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28 October 2014

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You are in: Birmingham > Your Birmingham > Walk Through Time > Birmingham City Centre > Page 2
St Martins Plaza
Bullring plaza & St Martin's Church

Birmingham City Centre

The walk starts at St Martin's Church. Stand on the Bullring plaza, looking towards Digbeth (see photo, left).

View map of this stage
St Martin's Church
St Martin's Church

You're standing in the oldest area of the settlement of Birmingham, on a slope. The land dips down towards the church and then down again out towards Digbeth where, less than a mile from where you're standing, is the River Rea. It now runs in underground tunnels (culverts) under the city. The river is one of the main reason why people settled in Birmingham - people needed a good supply of water.

At the foot of the slope, the buildings of Digbeth are constructed on clay. This area was once a boggy swamp. The most recent Ice Age ended 10,000 years ago when the thick ice sheet retreated from Britain. As the ice moved, it carried with it clay, sand and rock which got picked up and stuck in the ice. This is why some of Birmingham sits on boulder clay - as the ice melted, it was left behind.

Geologists have also found gravel and rocks here which match the rock in Scotland and Cumbria - they must have been dragged and left here too. Bigger rocks which have been carried far from their place of origin by the ice are called 'erratics' - there are a few of these in Birmingham. It's easier just to leave them where they are! (There's one on the University of Birmingham campus near the Physics department.)

audiopFind out more about the glaciers which covered Birmingham. Listen to Ed Hough »

Modern exterior of Selfridges

Walk up around the curved walkway and stand on the balcony.

As you stand on the ‘balcony’ at Selfridges, look down the slope towards the Rea Valley. Have a go at imagining how the area would have looked over the last 15,000 years... Imagine the church, shops, markets and all signs of modern existence fade away.

Back in 3000 BC, mixed oak woodland stretches out from where you're standing in all directions to the horizon. Oak, birch, elm and ash trees surround you, with an underlayer of hazel, holly, elderberry and bluebells. Wild wolves, boar and foxes roam in the woods. In clearings, small groups of Neolithic farmers are cultivating wheat, barley and vegetables, and smoke rises from cooking fires.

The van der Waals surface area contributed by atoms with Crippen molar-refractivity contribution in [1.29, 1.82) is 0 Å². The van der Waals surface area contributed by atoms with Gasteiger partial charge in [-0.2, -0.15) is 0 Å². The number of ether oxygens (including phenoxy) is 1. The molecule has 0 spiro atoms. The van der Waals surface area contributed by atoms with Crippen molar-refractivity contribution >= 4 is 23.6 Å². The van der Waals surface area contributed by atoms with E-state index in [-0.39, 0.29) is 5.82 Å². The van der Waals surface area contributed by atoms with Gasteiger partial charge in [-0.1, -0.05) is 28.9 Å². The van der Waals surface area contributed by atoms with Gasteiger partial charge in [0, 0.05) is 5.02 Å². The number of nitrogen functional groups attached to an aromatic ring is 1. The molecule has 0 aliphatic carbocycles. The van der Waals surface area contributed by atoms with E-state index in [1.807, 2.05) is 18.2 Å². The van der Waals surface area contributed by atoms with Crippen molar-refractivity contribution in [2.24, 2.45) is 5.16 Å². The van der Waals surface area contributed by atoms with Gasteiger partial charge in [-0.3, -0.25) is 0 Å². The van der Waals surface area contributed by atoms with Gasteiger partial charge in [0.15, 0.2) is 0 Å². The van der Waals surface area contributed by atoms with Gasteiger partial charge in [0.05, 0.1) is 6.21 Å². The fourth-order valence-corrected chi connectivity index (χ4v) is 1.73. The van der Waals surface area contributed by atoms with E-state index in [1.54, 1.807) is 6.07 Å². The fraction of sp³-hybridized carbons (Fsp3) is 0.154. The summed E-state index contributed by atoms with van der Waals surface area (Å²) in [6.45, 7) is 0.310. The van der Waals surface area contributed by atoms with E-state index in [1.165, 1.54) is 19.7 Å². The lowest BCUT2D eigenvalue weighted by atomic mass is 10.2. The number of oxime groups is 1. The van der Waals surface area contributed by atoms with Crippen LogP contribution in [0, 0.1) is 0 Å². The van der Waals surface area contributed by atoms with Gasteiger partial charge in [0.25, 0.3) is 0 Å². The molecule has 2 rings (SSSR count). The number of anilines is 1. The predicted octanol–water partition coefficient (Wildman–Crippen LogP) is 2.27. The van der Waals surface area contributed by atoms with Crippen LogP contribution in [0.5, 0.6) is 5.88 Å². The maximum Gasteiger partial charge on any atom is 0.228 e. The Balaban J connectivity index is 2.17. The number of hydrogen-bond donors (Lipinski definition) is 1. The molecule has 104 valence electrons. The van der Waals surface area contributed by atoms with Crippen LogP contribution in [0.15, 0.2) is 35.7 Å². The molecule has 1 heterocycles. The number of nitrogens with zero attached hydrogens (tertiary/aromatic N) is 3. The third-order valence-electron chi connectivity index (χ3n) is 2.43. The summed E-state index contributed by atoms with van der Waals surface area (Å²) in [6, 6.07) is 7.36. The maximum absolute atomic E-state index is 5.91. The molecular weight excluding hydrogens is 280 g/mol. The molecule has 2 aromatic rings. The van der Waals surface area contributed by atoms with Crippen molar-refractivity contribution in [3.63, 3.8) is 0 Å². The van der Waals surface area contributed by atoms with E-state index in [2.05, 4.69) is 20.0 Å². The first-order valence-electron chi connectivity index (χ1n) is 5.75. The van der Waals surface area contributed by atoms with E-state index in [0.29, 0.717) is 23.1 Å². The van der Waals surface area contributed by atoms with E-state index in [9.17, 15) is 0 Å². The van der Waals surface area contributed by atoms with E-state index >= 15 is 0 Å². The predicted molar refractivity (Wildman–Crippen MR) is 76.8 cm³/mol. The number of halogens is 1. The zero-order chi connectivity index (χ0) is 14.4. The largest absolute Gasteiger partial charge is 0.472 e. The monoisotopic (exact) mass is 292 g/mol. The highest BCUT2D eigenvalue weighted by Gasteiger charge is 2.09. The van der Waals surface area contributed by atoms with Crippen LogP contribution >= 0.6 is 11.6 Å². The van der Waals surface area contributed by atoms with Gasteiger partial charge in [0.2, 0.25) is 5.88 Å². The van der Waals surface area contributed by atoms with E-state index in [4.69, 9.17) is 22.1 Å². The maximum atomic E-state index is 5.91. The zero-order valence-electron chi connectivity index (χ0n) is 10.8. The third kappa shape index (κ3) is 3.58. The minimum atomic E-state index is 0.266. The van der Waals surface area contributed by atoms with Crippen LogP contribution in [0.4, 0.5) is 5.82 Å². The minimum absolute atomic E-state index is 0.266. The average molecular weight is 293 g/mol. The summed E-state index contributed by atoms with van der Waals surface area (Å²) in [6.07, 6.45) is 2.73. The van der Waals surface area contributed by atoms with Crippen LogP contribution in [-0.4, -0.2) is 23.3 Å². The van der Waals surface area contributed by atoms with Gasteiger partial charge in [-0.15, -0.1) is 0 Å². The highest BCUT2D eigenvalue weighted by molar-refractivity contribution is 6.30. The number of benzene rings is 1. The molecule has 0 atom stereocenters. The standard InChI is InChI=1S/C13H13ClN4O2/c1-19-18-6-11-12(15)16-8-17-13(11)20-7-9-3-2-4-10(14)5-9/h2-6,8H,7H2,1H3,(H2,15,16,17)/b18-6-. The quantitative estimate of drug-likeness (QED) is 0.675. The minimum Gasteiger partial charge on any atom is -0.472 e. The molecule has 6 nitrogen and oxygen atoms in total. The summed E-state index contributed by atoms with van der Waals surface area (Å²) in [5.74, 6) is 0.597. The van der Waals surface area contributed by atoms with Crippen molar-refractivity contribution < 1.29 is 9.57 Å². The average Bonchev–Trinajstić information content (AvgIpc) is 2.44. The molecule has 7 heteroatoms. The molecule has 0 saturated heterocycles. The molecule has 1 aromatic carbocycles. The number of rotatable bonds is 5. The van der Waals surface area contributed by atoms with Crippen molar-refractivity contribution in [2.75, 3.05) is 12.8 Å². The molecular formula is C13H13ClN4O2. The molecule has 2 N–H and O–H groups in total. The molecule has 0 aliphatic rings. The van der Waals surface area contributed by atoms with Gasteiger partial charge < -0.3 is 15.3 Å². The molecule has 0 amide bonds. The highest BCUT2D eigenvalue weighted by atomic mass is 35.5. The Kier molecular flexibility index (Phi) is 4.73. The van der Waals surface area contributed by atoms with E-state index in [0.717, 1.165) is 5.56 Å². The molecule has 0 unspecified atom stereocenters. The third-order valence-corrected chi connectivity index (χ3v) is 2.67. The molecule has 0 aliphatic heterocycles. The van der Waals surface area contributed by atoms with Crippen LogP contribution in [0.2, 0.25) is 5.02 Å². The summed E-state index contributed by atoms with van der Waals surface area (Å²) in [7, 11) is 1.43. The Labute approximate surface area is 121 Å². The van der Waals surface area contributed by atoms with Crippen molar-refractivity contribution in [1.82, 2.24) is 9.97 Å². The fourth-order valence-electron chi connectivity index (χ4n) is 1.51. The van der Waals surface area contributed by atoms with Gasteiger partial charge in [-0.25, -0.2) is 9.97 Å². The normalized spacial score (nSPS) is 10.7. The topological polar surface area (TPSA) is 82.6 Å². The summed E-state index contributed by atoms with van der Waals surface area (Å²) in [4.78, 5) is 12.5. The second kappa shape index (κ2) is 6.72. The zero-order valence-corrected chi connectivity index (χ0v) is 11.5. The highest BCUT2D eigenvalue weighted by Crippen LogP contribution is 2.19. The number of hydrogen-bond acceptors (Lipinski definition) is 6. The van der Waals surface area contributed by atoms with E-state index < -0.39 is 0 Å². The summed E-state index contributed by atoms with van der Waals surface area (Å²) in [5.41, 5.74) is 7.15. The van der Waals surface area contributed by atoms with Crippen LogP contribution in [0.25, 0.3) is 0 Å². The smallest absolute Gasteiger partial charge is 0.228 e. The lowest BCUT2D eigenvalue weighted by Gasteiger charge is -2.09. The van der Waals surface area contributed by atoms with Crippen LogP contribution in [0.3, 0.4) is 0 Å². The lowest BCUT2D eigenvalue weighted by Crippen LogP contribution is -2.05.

Further back in time, to the Atlantic Period (5000 – 3000 BC), it's warmer and wetter than today. The ‘wild wood’ covering Birmingham is dense - oak, elm, lime, and alder trees with no clearings. A small numbers of Palaeolithic people are hunting the wild animals and birds, and gathering fruit and nuts (like crabapples and hazelnuts) to eat.

In 9000 – 10,000 BC, this area looks very different. The climate is cold as the last Ice Age comes to an end. Soils are forming on the boulder clay (left by the ice), sand and gravel (deposited by meltwater). Plants are growing from seeds carried by animals, birds and wind from the south and Europe. The area you're standing on is a tundra covered with vegetation - moss, lichen, grasses, dwarf willow and birch trees.

In the Glacial Period before this (13,000 BC and earlier), the area is even colder and all the land you can see is covered by thick snow and ice. The small numbers of humans and animals have moved south beyond the edge of the ice. The landscape is bleak, white, silent, awesome...

Now, surrounded by the modern architecture, the landscape hides its past under the ground. Hopefully, that trip back in time hasn't tired you out too much...

Turn around and walk up to the Rotunda. Turn left and walk along New Street.
View map of this stage of the walk.

(If you need thawing out after imagining yourself in the Ice Age, there are plenty of cafés here!)

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Map of Birmingham city centre (© Crown copyright. All rights reserved. BBC licence number 100019855, 2004)
© Crown copyright. All rights reserved. BBC licence number 100019855, 2004

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WATCH/LISTEN TO WALKS Realplayer required
audio   Glaciers in Birmingham
Black Country Walk Through Time
Your Birmingham
On bbc.co.uk
Warwickshire Walk Through Time
Derby Walk Through Time
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Birmingham Council
Be In Birmingham
Walking in Birmingham
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Contact us about this walk
On Science & Nature
Fox illustration, on Science & Nature
Big Chill - are we heading for another Ice Age?
British Bats
Birds - cams, sounds, facts
Visit Open2.net's Natural History section
bullet point Glossary - not sure what a term means? Look it up here
bullet point Toolkit - explore the rocks of Britain with this cool interactive feature
bullet point open2.net index

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